By the time they have rewritten history, Seanie Fitz will have acted alone. There will be no evidence of the dozens of lawyers, other bankers, and accountants who creamed off the top. Not to mention the estate agents and other spoofers who valued the market to validate the bank and property deals which the lawyers and accountants market now as billable services. The aim of the rewriting of history is to make sure that guilt is local not general, that there were a few bad eggs rather than a corrupted system and most crucially, at the end of this the same insiders should remain in positions of power.
To achieve this objective Ireland’s professional classes have constructed what could be called a large “Indignometre” that is chiming away in their heads. The Indignometre measures the level of outrage at Seanie Fitzpatrick and these last few days it has been ratcheted up to full tilt.
I met one of these insiders the other day. He’s a successful lawyer around town and the height of respectability. Sort of bloke who hasn’t put a foot wrong ever since his mammy applied spit to her hanky to wipe of the chocolate stains off his face.
I haven’t seen him for a few years. The last time I met him was in 2006 in the O’Reilly Hall in UCD. I was presenting a business awards ceremony – a sort of Rose of Tralee for men with BMWs and moderate handicaps. Seanie Fitzpatrick was there too – at the top of his game. Back then Seanie was everyone’s friend. There was a queue of admirers coming to kiss the ring of the man who had changed Irish banking. In the world of Irish finance, Seanie was the man. He was Mister Big. He had led the charge and they had followed him. This lawyer was waiting obligingly at the end of the Seanie queue, grovelling for an audience.
Four years ago the sycophants lined up. So called financial journalists who have subsequently dammed Seanie were there paying homage as well as other competing bankers hoping to be noticed, lawyers and accountants hoping for fees, captains of industry and builders, of course the builders, many of whom were made by Seanie.
A few years ago, this lad whose Mammy had pushed him up the greasy respectability pole was all “Seanie this” and “Seanie that”. Back then he was giddy telling me how he and Seanie and the lads were out playing a few holes, putting deals together. Now he is claiming that Seanie acted alone.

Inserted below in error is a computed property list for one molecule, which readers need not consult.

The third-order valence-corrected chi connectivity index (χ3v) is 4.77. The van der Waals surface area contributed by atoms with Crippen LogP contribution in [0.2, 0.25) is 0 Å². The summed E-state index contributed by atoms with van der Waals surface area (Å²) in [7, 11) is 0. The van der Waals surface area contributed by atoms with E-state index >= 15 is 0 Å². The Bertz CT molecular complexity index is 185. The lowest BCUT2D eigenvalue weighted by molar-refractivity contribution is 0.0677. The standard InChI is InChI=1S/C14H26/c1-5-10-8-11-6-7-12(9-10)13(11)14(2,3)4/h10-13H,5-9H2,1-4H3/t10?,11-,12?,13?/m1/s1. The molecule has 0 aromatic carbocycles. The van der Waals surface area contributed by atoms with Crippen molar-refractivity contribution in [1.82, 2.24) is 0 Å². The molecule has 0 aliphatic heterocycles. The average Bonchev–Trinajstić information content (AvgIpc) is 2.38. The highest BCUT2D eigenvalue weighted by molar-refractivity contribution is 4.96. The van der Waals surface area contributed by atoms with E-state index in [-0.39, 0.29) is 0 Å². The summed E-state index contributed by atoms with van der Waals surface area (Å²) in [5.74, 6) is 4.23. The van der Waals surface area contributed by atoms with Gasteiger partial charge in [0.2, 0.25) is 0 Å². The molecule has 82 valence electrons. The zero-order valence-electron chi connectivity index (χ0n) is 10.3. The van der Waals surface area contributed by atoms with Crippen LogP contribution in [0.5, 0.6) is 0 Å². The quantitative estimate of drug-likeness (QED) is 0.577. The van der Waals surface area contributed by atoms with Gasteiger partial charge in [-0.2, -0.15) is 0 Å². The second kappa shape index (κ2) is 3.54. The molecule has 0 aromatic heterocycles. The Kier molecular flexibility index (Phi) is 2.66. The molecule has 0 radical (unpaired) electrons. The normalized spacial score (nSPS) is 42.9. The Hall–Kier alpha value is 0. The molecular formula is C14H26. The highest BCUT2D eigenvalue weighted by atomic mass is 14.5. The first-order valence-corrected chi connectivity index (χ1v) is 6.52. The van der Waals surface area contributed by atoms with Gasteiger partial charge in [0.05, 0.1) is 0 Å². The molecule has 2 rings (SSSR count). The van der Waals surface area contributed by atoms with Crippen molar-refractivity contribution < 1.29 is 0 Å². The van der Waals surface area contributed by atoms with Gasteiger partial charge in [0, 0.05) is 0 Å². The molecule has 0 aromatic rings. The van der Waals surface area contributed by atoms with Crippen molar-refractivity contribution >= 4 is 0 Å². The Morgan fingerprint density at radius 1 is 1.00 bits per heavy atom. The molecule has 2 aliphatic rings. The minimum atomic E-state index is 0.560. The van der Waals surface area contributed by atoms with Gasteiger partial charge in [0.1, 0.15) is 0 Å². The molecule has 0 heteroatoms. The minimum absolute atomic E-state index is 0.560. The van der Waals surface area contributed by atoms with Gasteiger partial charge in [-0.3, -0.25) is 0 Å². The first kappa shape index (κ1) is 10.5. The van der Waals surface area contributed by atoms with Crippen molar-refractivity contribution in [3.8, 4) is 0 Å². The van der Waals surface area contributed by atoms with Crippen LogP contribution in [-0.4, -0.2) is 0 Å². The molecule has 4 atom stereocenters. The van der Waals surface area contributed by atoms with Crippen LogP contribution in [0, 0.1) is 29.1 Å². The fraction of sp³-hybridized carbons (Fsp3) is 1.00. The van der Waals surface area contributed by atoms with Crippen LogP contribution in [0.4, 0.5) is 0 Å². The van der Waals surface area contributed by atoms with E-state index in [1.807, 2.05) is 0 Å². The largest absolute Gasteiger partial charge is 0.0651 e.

So we are to believe now that not only did Seanie run the bank on his own, but he pedaled the shares too, he signed off on the accounts and did the legals on the repacked property deals. Not only that but he wrote the puff pieces in the newspapers and as for the board members of Anglo, sure obviously Seanie didn’t listen to them — they are not to blame either. In fact no one is to blame but Seanie. History is being re-written.
In the great drama that is playing out in the Irish professional classes Seanie Fitz occupies the position of arch villan and there is a desperate struggle now on the part of those who were his best friends not so long ago Sean to distance themselves from him.
Remember these were the same fellas in school who might change sides if you got into a scrap at the bus stop.
The fact that they are trying to rewrite history is not that surprising what is galling however is that these guys who contributed to the mess and profited from it are now being given jobs in NAMA to make sure we pay for their greed. Ernst and Young, Anglo’s auditors have a job with NAMA, along with PWC who claimed Anglo’s losses would be â‚¬3bn rather than the Euro 14 billion it is likely to be. The estate agents who valued the market and created the hysteria are now advising NAMA on valuations and guess what, my lawyer mate who was hobnobbing Anglo three years ago is advising who now? You guessed it, yes he is now being paid by NAMA!
Maybe his Mammy was right all along.